Unit 1: Planning for Data

We might be tempted to think of the business of doing research in science and engineering as an assembly line of data: we generate data in labs, process it with computers, and present the results in publications. Numerous jokes about the significance of data to the life and death of graduate students might support this assumption (see Figure 1). Although data is not the only concern of the research community, and indeed, there are research projects which do not produce data, the enterprise of science and engineering would certainly look very different had we taken away all the people, instruments, procedures, and products that involve the production and handling of data. Therefore, it is not an overstatement to say that one does not make a good researcher in science and engineering without a proper understanding of the ways in which data and research interact with each other.


PhD Comic making fun of grad student for having bad data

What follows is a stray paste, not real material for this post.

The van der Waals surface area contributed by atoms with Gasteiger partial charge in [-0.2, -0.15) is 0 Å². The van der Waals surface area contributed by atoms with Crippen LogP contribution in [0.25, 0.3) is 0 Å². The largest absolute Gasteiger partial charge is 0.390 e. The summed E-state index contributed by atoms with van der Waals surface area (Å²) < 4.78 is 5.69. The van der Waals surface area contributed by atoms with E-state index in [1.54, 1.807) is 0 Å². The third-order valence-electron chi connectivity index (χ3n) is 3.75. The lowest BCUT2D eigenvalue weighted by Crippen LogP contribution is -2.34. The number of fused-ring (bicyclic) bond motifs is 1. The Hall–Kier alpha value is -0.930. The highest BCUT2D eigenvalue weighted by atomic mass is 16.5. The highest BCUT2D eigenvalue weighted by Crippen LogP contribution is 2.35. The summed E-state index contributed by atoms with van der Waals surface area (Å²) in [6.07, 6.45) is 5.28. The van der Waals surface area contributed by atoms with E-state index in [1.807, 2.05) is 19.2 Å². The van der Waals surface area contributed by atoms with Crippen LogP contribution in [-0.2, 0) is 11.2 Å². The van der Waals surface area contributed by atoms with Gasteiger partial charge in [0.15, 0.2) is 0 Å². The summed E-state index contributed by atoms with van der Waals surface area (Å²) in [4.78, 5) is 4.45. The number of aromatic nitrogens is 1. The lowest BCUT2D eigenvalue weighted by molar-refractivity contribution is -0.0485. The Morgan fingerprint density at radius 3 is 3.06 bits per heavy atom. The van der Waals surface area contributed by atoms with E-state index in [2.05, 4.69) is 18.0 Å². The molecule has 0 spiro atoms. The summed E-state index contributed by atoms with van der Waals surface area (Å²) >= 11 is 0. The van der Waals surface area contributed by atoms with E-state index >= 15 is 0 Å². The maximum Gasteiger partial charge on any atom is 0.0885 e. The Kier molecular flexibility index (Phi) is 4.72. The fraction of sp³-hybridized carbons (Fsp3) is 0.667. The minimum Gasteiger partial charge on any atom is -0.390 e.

Figure 1 Data and Graduate Life by PhD Comics.



In this unit, we explore questions like “what is data?” “what roles does data play in research?” and “what tools are available for thinking about the ethical implications of research data?” We also introduce strategies for research groups to establish shared understandings about data handling at the stage of research design.


Learning objectives

After successfully finishing this unit, you will be able to:

  • Understand that data is defined differently according to varying context;
  • Name at least three different stakeholders in the research process;
  • Explain four ethical concepts related to data practice in research;
  • Apply a step-based approach to analyze ethics case studies.


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